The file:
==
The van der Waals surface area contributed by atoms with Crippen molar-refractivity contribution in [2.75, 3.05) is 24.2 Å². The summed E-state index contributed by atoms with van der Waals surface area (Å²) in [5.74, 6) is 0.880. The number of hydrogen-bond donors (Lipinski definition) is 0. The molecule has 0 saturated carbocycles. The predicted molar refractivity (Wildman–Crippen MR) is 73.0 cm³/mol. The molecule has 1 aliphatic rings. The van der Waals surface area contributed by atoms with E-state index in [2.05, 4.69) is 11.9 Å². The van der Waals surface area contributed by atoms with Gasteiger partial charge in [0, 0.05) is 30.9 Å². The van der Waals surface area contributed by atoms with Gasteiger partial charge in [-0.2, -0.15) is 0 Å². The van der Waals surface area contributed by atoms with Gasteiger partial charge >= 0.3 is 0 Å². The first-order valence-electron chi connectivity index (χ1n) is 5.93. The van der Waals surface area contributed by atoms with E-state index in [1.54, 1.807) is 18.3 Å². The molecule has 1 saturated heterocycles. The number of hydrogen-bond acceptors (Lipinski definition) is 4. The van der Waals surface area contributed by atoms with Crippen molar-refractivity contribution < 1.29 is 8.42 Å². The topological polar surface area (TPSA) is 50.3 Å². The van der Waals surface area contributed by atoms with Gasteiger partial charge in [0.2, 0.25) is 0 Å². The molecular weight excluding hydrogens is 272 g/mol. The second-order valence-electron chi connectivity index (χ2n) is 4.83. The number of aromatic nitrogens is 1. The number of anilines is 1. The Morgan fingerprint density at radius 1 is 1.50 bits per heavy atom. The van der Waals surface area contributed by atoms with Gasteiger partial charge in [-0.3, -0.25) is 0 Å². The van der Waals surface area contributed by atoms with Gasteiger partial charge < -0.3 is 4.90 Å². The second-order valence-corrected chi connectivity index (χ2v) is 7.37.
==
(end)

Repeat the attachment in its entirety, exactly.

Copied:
The van der Waals surface area contributed by atoms with Crippen molar-refractivity contribution in [2.75, 3.05) is 24.2 Å². The summed E-state index contributed by atoms with van der Waals surface area (Å²) in [5.74, 6) is 0.880. The number of hydrogen-bond donors (Lipinski definition) is 0. The molecule has 0 saturated carbocycles. The predicted molar refractivity (Wildman–Crippen MR) is 73.0 cm³/mol. The molecule has 1 aliphatic rings. The van der Waals surface area contributed by atoms with E-state index in [2.05, 4.69) is 11.9 Å². The van der Waals surface area contributed by atoms with Gasteiger partial charge in [0, 0.05) is 30.9 Å². The van der Waals surface area contributed by atoms with Gasteiger partial charge in [-0.2, -0.15) is 0 Å². The van der Waals surface area contributed by atoms with Gasteiger partial charge >= 0.3 is 0 Å². The first-order valence-electron chi connectivity index (χ1n) is 5.93. The van der Waals surface area contributed by atoms with E-state index in [1.54, 1.807) is 18.3 Å². The molecule has 1 saturated heterocycles. The number of hydrogen-bond acceptors (Lipinski definition) is 4. The van der Waals surface area contributed by atoms with Crippen molar-refractivity contribution < 1.29 is 8.42 Å². The topological polar surface area (TPSA) is 50.3 Å². The van der Waals surface area contributed by atoms with Gasteiger partial charge in [0.2, 0.25) is 0 Å². The molecular weight excluding hydrogens is 272 g/mol. The second-order valence-electron chi connectivity index (χ2n) is 4.83. The number of aromatic nitrogens is 1. The number of anilines is 1. The Morgan fingerprint density at radius 1 is 1.50 bits per heavy atom. The van der Waals surface area contributed by atoms with Gasteiger partial charge in [-0.3, -0.25) is 0 Å². The van der Waals surface area contributed by atoms with Gasteiger partial charge < -0.3 is 4.90 Å². The second-order valence-corrected chi connectivity index (χ2v) is 7.37.